adaptive equipment. Reachers and grabbers allow you to extend your reach and
reduce straining. Dressing aids help people get dressed more easily.
- Managing use of medicines. Long-term use of some anti-inflammatory medicines can lead to stomach bleeding. Work with your healthcare provider to develop a plan to reduce this risk.
When should I call my healthcare
If your symptoms get worse or you have new symptoms, let your healthcare provider know.
Key points about osteoarthritis
- Osteoarthritis is a chronic joint disease. It affects mostly middle-aged and older adults.
- It starts with the breakdown of joint cartilage.
- Risk factors include heredity, obesity, injury, and overuse.
- Common symptoms include pain, stiffness, and limited movement of joints.
- The goals of treatment are to reduce joint pain and stiffness, and improve joint movement.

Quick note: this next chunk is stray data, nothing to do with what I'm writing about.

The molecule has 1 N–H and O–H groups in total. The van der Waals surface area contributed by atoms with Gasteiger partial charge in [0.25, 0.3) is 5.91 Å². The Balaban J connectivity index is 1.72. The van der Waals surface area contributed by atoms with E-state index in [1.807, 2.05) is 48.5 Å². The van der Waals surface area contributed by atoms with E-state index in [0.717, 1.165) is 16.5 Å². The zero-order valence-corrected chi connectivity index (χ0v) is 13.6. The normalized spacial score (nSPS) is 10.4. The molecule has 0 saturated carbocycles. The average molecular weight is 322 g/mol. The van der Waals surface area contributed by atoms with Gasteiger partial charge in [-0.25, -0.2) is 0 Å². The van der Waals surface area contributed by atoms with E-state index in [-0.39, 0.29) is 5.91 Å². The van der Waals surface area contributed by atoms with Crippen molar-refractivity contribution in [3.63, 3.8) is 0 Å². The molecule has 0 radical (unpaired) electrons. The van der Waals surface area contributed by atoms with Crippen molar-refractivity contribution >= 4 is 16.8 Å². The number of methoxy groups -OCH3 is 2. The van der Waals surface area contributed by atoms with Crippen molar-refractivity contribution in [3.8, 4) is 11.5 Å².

- Treatment may include medicines, exercise, heat, and joint injections.
- Surgery may be needed to repair or replace a severely damaged joint.
Tips to help you get the most from a visit to your healthcare provider:
- Know the reason for your visit and what you want to happen.
- Before your visit, write down questions you want answered.
- Bring someone with you to help you ask questions and remember what your healthcare provider tells you.
- At the visit, write down the name of a new diagnosis, and any new medicines, treatments, or tests. Also write down any new instructions your provider gives you.
- Know why a new medicine or treatment is prescribed, and how it will help you. Also know what the side effects are.
- Ask if your condition can be treated in other ways.
- Know why a test or procedure is recommended and what the results could mean.
- Know what to expect if you do not take the medicine or have the test or procedure.
- If you have a follow-up appointment, write down the date, time, and purpose for that visit.
- Know how you can contact your healthcare provider if you have questions.
Online Medical Reviewer:
Diane Horowitz MD
Online Medical Reviewer:
John Hanrahan MD
Online Medical Reviewer:
Raymond Kent Turley BSN MSN RN
Date Last Reviewed: